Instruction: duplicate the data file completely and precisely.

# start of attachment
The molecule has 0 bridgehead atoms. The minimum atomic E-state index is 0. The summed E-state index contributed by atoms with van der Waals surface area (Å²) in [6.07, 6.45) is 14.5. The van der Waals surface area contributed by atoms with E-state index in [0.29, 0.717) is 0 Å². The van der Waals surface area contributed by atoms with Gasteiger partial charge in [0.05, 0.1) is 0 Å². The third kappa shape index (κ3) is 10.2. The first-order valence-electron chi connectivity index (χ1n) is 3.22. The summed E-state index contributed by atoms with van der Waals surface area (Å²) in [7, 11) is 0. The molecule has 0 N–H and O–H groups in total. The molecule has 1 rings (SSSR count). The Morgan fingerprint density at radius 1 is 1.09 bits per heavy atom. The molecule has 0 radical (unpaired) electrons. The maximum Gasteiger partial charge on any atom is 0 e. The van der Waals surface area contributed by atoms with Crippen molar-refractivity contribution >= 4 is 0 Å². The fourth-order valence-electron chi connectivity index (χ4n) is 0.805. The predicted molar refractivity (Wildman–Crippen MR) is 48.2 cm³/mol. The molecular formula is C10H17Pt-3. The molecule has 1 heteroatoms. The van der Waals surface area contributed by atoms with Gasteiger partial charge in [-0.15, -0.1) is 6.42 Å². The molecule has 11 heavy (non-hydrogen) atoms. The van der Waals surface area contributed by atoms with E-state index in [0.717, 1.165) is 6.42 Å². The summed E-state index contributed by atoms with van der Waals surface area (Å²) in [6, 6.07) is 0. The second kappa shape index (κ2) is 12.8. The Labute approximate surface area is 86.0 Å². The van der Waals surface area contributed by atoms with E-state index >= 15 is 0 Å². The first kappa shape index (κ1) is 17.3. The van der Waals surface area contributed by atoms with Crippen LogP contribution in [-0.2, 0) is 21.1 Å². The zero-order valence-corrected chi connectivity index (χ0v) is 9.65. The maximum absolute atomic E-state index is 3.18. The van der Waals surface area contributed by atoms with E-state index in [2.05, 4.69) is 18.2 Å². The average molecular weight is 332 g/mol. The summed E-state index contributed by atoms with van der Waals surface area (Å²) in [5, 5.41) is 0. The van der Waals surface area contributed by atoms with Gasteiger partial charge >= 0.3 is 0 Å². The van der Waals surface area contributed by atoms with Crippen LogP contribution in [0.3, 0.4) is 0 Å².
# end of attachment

The molecule has 0 bridgehead atoms. The minimum atomic E-state index is 0. The summed E-state index contributed by atoms with van der Waals surface area (Å²) in [6.07, 6.45) is 14.5. The van der Waals surface area contributed by atoms with E-state index in [0.29, 0.717) is 0 Å². The van der Waals surface area contributed by atoms with Gasteiger partial charge in [0.05, 0.1) is 0 Å². The third kappa shape index (κ3) is 10.2. The first-order valence-electron chi connectivity index (χ1n) is 3.22. The summed E-state index contributed by atoms with van der Waals surface area (Å²) in [7, 11) is 0. The molecule has 0 N–H and O–H groups in total. The molecule has 1 rings (SSSR count). The Morgan fingerprint density at radius 1 is 1.09 bits per heavy atom. The molecule has 0 radical (unpaired) electrons. The maximum Gasteiger partial charge on any atom is 0 e. The van der Waals surface area contributed by atoms with Crippen molar-refractivity contribution >= 4 is 0 Å². The fourth-order valence-electron chi connectivity index (χ4n) is 0.805. The predicted molar refractivity (Wildman–Crippen MR) is 48.2 cm³/mol. The molecular formula is C10H17Pt-3. The molecule has 1 heteroatoms. The van der Waals surface area contributed by atoms with Gasteiger partial charge in [-0.15, -0.1) is 6.42 Å². The molecule has 11 heavy (non-hydrogen) atoms. The van der Waals surface area contributed by atoms with E-state index in [0.717, 1.165) is 6.42 Å². The summed E-state index contributed by atoms with van der Waals surface area (Å²) in [6, 6.07) is 0. The second kappa shape index (κ2) is 12.8. The Labute approximate surface area is 86.0 Å². The van der Waals surface area contributed by atoms with E-state index >= 15 is 0 Å². The first kappa shape index (κ1) is 17.3. The van der Waals surface area contributed by atoms with Crippen LogP contribution in [-0.2, 0) is 21.1 Å². The zero-order valence-corrected chi connectivity index (χ0v) is 9.65. The maximum absolute atomic E-state index is 3.18. The van der Waals surface area contributed by atoms with E-state index in [2.05, 4.69) is 18.2 Å². The average molecular weight is 332 g/mol. The summed E-state index contributed by atoms with van der Waals surface area (Å²) in [5, 5.41) is 0. The van der Waals surface area contributed by atoms with Gasteiger partial charge >= 0.3 is 0 Å². The van der Waals surface area contributed by atoms with Crippen LogP contribution in [0.3, 0.4) is 0 Å².